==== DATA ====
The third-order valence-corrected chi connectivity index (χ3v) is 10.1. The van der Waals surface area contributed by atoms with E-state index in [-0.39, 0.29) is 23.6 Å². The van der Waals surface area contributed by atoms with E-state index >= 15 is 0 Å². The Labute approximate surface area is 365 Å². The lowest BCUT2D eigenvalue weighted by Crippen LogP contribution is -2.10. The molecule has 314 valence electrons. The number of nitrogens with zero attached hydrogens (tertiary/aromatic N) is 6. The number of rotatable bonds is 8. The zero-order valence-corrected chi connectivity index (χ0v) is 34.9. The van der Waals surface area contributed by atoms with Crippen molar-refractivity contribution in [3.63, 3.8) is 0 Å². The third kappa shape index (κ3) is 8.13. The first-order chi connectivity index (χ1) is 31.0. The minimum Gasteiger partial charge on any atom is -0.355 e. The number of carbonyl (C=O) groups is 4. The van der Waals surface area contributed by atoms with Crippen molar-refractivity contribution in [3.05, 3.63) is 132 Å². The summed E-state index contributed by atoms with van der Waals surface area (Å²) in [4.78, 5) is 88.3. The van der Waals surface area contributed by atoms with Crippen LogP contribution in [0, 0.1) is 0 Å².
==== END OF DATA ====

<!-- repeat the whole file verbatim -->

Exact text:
The third-order valence-corrected chi connectivity index (χ3v) is 10.1. The van der Waals surface area contributed by atoms with E-state index in [-0.39, 0.29) is 23.6 Å². The van der Waals surface area contributed by atoms with E-state index >= 15 is 0 Å². The Labute approximate surface area is 365 Å². The lowest BCUT2D eigenvalue weighted by Crippen LogP contribution is -2.10. The molecule has 314 valence electrons. The number of nitrogens with zero attached hydrogens (tertiary/aromatic N) is 6. The number of rotatable bonds is 8. The zero-order valence-corrected chi connectivity index (χ0v) is 34.9. The van der Waals surface area contributed by atoms with Crippen molar-refractivity contribution in [3.63, 3.8) is 0 Å². The third kappa shape index (κ3) is 8.13. The first-order chi connectivity index (χ1) is 31.0. The minimum Gasteiger partial charge on any atom is -0.355 e. The number of carbonyl (C=O) groups is 4. The van der Waals surface area contributed by atoms with Crippen molar-refractivity contribution in [3.05, 3.63) is 132 Å². The summed E-state index contributed by atoms with van der Waals surface area (Å²) in [4.78, 5) is 88.3. The van der Waals surface area contributed by atoms with Crippen LogP contribution in [0, 0.1) is 0 Å².